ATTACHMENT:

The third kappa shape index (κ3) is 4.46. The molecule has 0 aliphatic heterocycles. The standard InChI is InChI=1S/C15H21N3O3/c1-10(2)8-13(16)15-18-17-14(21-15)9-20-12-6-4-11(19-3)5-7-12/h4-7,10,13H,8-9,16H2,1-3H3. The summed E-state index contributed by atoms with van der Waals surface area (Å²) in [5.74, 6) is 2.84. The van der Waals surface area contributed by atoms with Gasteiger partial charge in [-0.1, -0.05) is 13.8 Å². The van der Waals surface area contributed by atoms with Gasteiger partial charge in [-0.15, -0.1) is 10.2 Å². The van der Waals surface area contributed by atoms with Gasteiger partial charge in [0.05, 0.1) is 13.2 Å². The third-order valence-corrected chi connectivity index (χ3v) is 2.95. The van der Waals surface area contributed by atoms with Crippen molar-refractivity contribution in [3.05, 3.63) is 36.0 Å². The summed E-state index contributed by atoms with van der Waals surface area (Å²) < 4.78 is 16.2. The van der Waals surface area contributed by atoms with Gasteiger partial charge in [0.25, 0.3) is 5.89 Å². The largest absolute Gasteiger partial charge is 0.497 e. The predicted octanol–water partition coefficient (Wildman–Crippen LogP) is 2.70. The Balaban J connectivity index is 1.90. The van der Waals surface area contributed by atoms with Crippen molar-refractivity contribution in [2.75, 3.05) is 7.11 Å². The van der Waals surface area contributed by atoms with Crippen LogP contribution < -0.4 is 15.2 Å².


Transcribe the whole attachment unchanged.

The third kappa shape index (κ3) is 4.46. The molecule has 0 aliphatic heterocycles. The standard InChI is InChI=1S/C15H21N3O3/c1-10(2)8-13(16)15-18-17-14(21-15)9-20-12-6-4-11(19-3)5-7-12/h4-7,10,13H,8-9,16H2,1-3H3. The summed E-state index contributed by atoms with van der Waals surface area (Å²) in [5.74, 6) is 2.84. The van der Waals surface area contributed by atoms with Gasteiger partial charge in [-0.1, -0.05) is 13.8 Å². The van der Waals surface area contributed by atoms with Gasteiger partial charge in [-0.15, -0.1) is 10.2 Å². The van der Waals surface area contributed by atoms with Gasteiger partial charge in [0.05, 0.1) is 13.2 Å². The third-order valence-corrected chi connectivity index (χ3v) is 2.95. The van der Waals surface area contributed by atoms with Crippen molar-refractivity contribution in [3.05, 3.63) is 36.0 Å². The summed E-state index contributed by atoms with van der Waals surface area (Å²) < 4.78 is 16.2. The van der Waals surface area contributed by atoms with Gasteiger partial charge in [0.25, 0.3) is 5.89 Å². The largest absolute Gasteiger partial charge is 0.497 e. The predicted octanol–water partition coefficient (Wildman–Crippen LogP) is 2.70. The Balaban J connectivity index is 1.90. The van der Waals surface area contributed by atoms with Crippen molar-refractivity contribution in [2.75, 3.05) is 7.11 Å². The van der Waals surface area contributed by atoms with Crippen LogP contribution < -0.4 is 15.2 Å².